Reynolds: Anyone who wants a COVID-19 test will get one

Iowa Gov. Kim Reynolds addresses the latest COVID-19 numbers during her daily press conference at the Iowa National Guard in Johnston on Thursday, May 21, 2020. (Photo by Bryon Houlgrave/Pool, The Des Moines Register)

Gov. Kim Reynolds on Thursday announced that any Iowan who wants to be checked for COVID-19 will be able to get a test through Test Iowa

“Later today, we will be expanding the criteria so that anyone who thinks they should be tested can be,” Reynolds said at her news conference Thursday. “This is especially important as more Iowans are going back to work.”

Details on testing locations will be released next week, Reynolds reported. Those interested can immediately take the online assessment to begin the process, she added. 

The expansion of Test Iowa monitoring is important to the state’s efforts to reopen, Reynolds said. On Friday, movie theaters, bars, fitness centers, campgrounds will be able to open, many with restrictions on occupancy and other limitations. Some other businesses and facilities opened May 15.

Reynolds also announced that all school activities — sports, classes, drama camps, etc. — will be allowed starting June 1.

The state has faced criticism both because not everyone who had symptoms or had been exposed to the virus could get a test, and because some have waited more than a week for results. Reynolds said things improved after a state lab confirmed the Test Iowa protocols.

The state on Thursday reported 19 new deaths from COVID-19, one of the highest numbers to date. The day before, 18 were reported.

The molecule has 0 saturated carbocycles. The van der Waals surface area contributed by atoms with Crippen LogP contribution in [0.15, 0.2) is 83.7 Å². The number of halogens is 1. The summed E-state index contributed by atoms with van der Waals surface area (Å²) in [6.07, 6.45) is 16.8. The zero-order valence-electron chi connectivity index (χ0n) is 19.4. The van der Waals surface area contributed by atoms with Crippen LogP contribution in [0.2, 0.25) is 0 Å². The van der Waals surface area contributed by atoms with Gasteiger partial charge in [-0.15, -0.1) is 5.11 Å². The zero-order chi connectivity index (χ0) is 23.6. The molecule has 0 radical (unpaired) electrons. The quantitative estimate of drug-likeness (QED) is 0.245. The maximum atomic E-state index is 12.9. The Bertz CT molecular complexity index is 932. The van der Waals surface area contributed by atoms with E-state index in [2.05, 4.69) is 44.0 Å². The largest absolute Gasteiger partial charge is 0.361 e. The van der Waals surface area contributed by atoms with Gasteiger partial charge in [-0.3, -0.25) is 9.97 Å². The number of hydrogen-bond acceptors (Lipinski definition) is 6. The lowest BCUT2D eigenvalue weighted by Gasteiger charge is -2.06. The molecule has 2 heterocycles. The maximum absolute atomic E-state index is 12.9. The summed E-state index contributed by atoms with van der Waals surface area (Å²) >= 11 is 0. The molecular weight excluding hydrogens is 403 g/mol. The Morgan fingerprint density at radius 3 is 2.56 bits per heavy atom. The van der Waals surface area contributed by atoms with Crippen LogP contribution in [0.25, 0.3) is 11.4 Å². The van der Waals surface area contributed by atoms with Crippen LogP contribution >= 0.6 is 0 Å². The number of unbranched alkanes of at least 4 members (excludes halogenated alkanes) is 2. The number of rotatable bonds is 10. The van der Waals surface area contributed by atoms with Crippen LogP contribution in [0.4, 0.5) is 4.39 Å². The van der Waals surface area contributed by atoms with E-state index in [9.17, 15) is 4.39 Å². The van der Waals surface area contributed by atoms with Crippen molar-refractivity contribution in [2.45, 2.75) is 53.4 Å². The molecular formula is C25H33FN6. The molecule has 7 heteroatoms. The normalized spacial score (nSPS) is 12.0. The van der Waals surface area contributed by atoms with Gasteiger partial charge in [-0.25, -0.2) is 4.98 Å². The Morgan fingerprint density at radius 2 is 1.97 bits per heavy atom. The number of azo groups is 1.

The total coronavirus deaths in Iowa stood at 404 at noon Thursday, the Iowa Department of Public Health reported. 

Reynolds said a record 4,636 tests were administered Wednesday. A total of 355 Iowans tested positive that day. 

Another 700 tests were scheduled for Thursday. This week, 3,000 had been tested through the end of Wednesday, the governor said.  

To date, 15,956 Iowans have tested positive for the virus. 

When a reporter asked the governor why the she is opening more facilities when experts say it will be early June before the effects of her previous openings from May 15 are known, Reynolds gave a pointed defense. 

“We are seeing positive results,” Reynolds said. “We are seeing the trends go down. We are seeing the (test) positivity rate going down. Yesterday it was 7.7%.” Added testing has made it easier to track the virus, she added. 

“We can manage and monitor and contain the virus across the state,” the governor said. “We have never said that we were going to prevent people from getting COVID-19. That’s unrealistic, it’s unattainable. What we have to do is learn to live with it and manage the virus. We have to get things back to normal.”

Reynolds appeared to take reporters to task. 

“You never want to talk about the other side of that. You never want to talk about children who are locked in homes with abusive parents who don’t have eyes on them like they (did) when they were at school. You don’t talk about the increase in the number of people who suffer from substance abuse,” Reynolds said at a news conference. 

“We don’t talk about the impact on Iowans who have lost their jobs and are sitting at their kitchen table, trying to figure out how they are going to pay their mortgage or buy food for their families. There is a cost. An increase in mental illness. There is a society cost, also, to just shutting down, and not realistically moving forward through this pandemic,” she said. 

The governor added that she has confidence in Iowans’  work to stay safe and the mitigation strategies businesses are using.  “We can do it. We are doing it. We’re going to continue to do it,” she said. 

Perry Beeman
Senior reporter Perry Beeman has nearly 40 years of experience in Iowa journalism and has won national awards for environmental and business writing. He has written for The Des Moines Register and the Business Record, where he also served as managing editor. He also is former editorial director of Grinnell College. He co-authored the recently published book, "The $80 Billion Gamble," which details the lottery-rigging case of Eddie Tipton.